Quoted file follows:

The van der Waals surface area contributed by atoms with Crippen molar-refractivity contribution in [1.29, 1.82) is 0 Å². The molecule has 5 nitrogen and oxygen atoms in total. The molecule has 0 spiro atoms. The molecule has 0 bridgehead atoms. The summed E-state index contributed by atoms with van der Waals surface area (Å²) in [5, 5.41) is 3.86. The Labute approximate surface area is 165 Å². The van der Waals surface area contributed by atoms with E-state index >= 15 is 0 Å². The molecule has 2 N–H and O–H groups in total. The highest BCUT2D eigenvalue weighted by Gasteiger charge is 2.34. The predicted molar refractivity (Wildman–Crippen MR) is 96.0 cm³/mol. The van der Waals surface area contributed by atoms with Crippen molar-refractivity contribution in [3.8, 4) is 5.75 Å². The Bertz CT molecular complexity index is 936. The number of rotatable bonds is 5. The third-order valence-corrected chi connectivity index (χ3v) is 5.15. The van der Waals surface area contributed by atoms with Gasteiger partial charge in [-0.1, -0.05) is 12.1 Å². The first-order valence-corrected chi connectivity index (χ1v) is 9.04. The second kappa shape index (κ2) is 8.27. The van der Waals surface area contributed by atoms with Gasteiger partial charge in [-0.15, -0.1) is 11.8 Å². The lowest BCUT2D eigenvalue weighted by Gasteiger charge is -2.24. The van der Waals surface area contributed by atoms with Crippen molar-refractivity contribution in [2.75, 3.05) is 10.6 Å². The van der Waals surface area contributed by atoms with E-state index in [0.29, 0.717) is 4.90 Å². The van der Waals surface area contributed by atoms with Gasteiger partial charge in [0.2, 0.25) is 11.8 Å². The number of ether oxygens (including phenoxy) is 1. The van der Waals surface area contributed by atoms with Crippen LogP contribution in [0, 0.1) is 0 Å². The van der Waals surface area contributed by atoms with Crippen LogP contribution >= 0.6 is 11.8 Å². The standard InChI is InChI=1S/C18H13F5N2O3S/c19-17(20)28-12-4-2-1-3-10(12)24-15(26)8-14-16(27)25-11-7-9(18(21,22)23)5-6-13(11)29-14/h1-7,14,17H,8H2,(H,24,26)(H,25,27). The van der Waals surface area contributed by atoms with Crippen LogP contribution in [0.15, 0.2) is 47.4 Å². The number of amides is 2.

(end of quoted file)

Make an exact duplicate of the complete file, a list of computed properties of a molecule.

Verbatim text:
The van der Waals surface area contributed by atoms with Crippen molar-refractivity contribution in [1.29, 1.82) is 0 Å². The molecule has 5 nitrogen and oxygen atoms in total. The molecule has 0 spiro atoms. The molecule has 0 bridgehead atoms. The summed E-state index contributed by atoms with van der Waals surface area (Å²) in [5, 5.41) is 3.86. The Labute approximate surface area is 165 Å². The van der Waals surface area contributed by atoms with E-state index >= 15 is 0 Å². The molecule has 2 N–H and O–H groups in total. The highest BCUT2D eigenvalue weighted by Gasteiger charge is 2.34. The predicted molar refractivity (Wildman–Crippen MR) is 96.0 cm³/mol. The van der Waals surface area contributed by atoms with Crippen molar-refractivity contribution in [3.8, 4) is 5.75 Å². The Bertz CT molecular complexity index is 936. The number of rotatable bonds is 5. The third-order valence-corrected chi connectivity index (χ3v) is 5.15. The van der Waals surface area contributed by atoms with Gasteiger partial charge in [-0.1, -0.05) is 12.1 Å². The first-order valence-corrected chi connectivity index (χ1v) is 9.04. The second kappa shape index (κ2) is 8.27. The van der Waals surface area contributed by atoms with Gasteiger partial charge in [-0.15, -0.1) is 11.8 Å². The lowest BCUT2D eigenvalue weighted by Gasteiger charge is -2.24. The van der Waals surface area contributed by atoms with Crippen molar-refractivity contribution in [2.75, 3.05) is 10.6 Å². The van der Waals surface area contributed by atoms with E-state index in [0.29, 0.717) is 4.90 Å². The van der Waals surface area contributed by atoms with Gasteiger partial charge in [0.2, 0.25) is 11.8 Å². The number of ether oxygens (including phenoxy) is 1. The van der Waals surface area contributed by atoms with Crippen LogP contribution in [0, 0.1) is 0 Å². The van der Waals surface area contributed by atoms with Crippen LogP contribution >= 0.6 is 11.8 Å². The standard InChI is InChI=1S/C18H13F5N2O3S/c19-17(20)28-12-4-2-1-3-10(12)24-15(26)8-14-16(27)25-11-7-9(18(21,22)23)5-6-13(11)29-14/h1-7,14,17H,8H2,(H,24,26)(H,25,27). The van der Waals surface area contributed by atoms with Crippen LogP contribution in [0.15, 0.2) is 47.4 Å². The number of amides is 2.